A 7-year-old New York boy was given the wrong medication by his local pharmacy, which caused him to be hospitalized and treated for a methadone overdose. Little Adrien Torres was unconscious after taking his prescription and rushed to the hospital for treatment.
According to Christina Torres, the boy’s mother, she had Felicity Pharmacy in the Bronx fill Adrien’s prescription for generic Ritalin. After she had given her son his third dose of medication, he went limp, stopped breathing, his eyes were rolling back in his head and he looked blue.
The doctors revived Adrien and realized that the medication he was given from the pharmacy was methadone and not methylphenidate. Although his prescription bottle read the correct name, the pills inside were methadone, a synthetic heroin.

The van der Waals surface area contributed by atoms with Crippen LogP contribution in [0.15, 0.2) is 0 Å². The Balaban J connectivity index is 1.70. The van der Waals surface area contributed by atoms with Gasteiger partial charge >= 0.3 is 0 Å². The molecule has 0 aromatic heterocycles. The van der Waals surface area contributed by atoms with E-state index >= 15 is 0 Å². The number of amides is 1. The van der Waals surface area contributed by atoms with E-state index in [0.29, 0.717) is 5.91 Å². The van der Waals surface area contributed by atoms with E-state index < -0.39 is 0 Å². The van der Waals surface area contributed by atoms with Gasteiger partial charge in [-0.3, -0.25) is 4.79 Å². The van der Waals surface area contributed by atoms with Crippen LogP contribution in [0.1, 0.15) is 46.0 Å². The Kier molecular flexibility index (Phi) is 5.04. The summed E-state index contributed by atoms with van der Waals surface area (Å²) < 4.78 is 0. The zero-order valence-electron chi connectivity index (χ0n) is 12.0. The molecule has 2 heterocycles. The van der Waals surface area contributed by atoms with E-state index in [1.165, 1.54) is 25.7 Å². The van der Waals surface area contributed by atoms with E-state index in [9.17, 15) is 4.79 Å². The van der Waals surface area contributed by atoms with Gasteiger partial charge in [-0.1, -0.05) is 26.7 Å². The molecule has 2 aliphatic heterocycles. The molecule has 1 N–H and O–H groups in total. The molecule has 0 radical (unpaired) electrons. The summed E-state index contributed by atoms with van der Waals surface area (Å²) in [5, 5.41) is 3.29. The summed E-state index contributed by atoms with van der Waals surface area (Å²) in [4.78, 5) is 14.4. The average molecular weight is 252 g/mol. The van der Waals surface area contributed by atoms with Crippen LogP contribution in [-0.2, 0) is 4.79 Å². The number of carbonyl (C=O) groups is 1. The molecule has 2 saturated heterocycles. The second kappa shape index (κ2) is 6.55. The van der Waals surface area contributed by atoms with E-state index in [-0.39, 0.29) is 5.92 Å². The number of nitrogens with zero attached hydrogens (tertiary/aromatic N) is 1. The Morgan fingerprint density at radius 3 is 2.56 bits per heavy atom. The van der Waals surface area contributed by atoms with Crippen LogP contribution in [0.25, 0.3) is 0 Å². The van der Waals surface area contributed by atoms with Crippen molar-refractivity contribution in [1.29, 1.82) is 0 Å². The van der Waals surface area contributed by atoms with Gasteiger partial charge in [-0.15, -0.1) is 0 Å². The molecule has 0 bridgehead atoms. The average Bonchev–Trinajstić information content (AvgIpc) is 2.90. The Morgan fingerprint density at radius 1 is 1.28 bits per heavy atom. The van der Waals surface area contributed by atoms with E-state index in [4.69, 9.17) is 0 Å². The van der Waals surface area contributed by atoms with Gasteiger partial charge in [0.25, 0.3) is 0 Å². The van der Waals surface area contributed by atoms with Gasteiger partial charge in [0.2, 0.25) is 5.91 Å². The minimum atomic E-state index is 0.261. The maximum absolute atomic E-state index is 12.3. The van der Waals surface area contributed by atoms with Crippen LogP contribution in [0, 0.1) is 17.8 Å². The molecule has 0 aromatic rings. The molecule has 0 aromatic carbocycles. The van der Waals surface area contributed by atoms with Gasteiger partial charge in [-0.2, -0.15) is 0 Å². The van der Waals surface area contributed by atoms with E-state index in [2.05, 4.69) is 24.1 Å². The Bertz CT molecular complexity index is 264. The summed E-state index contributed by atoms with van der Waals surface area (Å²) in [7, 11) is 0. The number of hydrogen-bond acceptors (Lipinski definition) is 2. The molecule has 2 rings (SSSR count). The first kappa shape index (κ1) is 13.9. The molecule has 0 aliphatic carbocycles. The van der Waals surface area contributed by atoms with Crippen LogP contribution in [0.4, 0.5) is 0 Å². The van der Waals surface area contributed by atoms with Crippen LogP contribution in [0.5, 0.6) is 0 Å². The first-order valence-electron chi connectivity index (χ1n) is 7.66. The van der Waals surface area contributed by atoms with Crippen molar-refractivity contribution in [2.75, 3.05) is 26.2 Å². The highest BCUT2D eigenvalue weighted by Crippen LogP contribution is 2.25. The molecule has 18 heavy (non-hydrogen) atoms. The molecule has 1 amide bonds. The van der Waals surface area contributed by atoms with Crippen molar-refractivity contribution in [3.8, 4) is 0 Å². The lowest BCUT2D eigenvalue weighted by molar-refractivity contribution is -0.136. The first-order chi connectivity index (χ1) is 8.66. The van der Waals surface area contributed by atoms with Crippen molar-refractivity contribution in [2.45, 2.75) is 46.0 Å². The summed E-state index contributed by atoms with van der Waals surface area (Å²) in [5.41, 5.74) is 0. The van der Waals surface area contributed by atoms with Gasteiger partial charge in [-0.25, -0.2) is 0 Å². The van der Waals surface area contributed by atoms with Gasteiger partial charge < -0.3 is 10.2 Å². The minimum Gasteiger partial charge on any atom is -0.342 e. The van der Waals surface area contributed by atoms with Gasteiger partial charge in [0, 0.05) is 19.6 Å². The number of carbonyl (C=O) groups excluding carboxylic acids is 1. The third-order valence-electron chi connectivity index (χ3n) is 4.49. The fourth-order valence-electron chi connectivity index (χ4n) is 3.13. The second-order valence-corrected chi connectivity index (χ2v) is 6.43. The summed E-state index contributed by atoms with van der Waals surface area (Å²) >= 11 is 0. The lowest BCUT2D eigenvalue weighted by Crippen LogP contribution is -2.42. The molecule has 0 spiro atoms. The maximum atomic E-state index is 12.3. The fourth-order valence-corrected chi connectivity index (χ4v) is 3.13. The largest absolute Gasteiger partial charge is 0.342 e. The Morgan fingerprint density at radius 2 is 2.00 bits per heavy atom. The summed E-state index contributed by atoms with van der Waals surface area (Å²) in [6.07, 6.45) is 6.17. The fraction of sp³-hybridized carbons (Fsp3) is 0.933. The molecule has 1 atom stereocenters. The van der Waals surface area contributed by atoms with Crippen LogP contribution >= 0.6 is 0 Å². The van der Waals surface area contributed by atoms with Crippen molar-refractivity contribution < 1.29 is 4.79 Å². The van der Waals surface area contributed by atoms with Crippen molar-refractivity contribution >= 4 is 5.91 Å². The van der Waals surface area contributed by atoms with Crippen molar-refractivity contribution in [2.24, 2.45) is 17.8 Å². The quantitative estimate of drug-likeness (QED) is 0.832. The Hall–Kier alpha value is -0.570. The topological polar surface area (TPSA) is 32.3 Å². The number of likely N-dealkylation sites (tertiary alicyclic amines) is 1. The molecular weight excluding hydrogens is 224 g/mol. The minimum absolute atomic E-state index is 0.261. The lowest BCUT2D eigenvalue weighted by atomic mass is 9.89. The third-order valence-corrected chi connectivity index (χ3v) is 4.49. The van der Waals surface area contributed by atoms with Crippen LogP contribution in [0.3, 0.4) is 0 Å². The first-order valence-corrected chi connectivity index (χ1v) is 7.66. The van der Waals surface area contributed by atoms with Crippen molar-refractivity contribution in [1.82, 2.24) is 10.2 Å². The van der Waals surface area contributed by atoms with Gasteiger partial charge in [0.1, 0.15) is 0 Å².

Ray Macioci, chairman of the NYC Pharmacists’ Society, said “Where there is a similar sounding name or similarly spelled words, that may play into it.”
Sadly, this medication mix-up has happened previously, as the drugs look similar and both have the same letter “M” stamped on the pills. The Food and Drug Administration warned pharmacies about this specific mix-up when an 8-year-old boy died in 1999 from a similar pharmacy error back then.
Adrien was hospitalized with heart issues and respiratory problems for one week, and he is still complaining of chest pains and tiredness. His mother is suing the pharmacy for this “inexcusable and potentially fatal error”, according to her lawsuit.
As Adrien is still recovering physically and emotionally, our pharmacy error lawyers wish him well and his family all the best.